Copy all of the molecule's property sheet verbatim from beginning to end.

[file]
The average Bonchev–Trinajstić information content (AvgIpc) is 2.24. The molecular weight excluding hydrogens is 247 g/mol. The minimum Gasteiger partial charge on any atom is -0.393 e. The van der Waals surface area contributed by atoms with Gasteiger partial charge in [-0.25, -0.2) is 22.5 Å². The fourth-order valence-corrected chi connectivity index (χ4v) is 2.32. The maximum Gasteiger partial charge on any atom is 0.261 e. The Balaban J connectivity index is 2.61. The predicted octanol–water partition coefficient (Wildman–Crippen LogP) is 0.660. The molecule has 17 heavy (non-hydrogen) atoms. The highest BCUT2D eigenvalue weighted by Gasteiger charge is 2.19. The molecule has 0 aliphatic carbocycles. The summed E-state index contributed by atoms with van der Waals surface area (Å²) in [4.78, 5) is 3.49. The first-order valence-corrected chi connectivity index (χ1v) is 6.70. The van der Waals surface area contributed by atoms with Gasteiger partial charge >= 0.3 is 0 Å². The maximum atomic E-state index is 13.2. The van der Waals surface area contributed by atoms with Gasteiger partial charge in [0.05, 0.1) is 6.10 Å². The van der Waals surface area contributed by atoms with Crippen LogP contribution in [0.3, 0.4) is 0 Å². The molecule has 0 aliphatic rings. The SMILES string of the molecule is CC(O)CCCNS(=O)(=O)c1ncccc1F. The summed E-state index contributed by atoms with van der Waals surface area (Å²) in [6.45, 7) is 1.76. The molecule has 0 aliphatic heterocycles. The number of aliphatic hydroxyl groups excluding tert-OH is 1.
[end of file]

The average Bonchev–Trinajstić information content (AvgIpc) is 2.24. The molecular weight excluding hydrogens is 247 g/mol. The minimum Gasteiger partial charge on any atom is -0.393 e. The van der Waals surface area contributed by atoms with Gasteiger partial charge in [-0.25, -0.2) is 22.5 Å². The fourth-order valence-corrected chi connectivity index (χ4v) is 2.32. The maximum Gasteiger partial charge on any atom is 0.261 e. The Balaban J connectivity index is 2.61. The predicted octanol–water partition coefficient (Wildman–Crippen LogP) is 0.660. The molecule has 17 heavy (non-hydrogen) atoms. The highest BCUT2D eigenvalue weighted by Gasteiger charge is 2.19. The molecule has 0 aliphatic carbocycles. The summed E-state index contributed by atoms with van der Waals surface area (Å²) in [4.78, 5) is 3.49. The first-order valence-corrected chi connectivity index (χ1v) is 6.70. The van der Waals surface area contributed by atoms with Gasteiger partial charge >= 0.3 is 0 Å². The maximum atomic E-state index is 13.2. The van der Waals surface area contributed by atoms with Gasteiger partial charge in [0.05, 0.1) is 6.10 Å². The van der Waals surface area contributed by atoms with Crippen LogP contribution in [0.3, 0.4) is 0 Å². The molecule has 0 aliphatic rings. The SMILES string of the molecule is CC(O)CCCNS(=O)(=O)c1ncccc1F. The summed E-state index contributed by atoms with van der Waals surface area (Å²) in [6.45, 7) is 1.76. The molecule has 0 aliphatic heterocycles. The number of aliphatic hydroxyl groups excluding tert-OH is 1.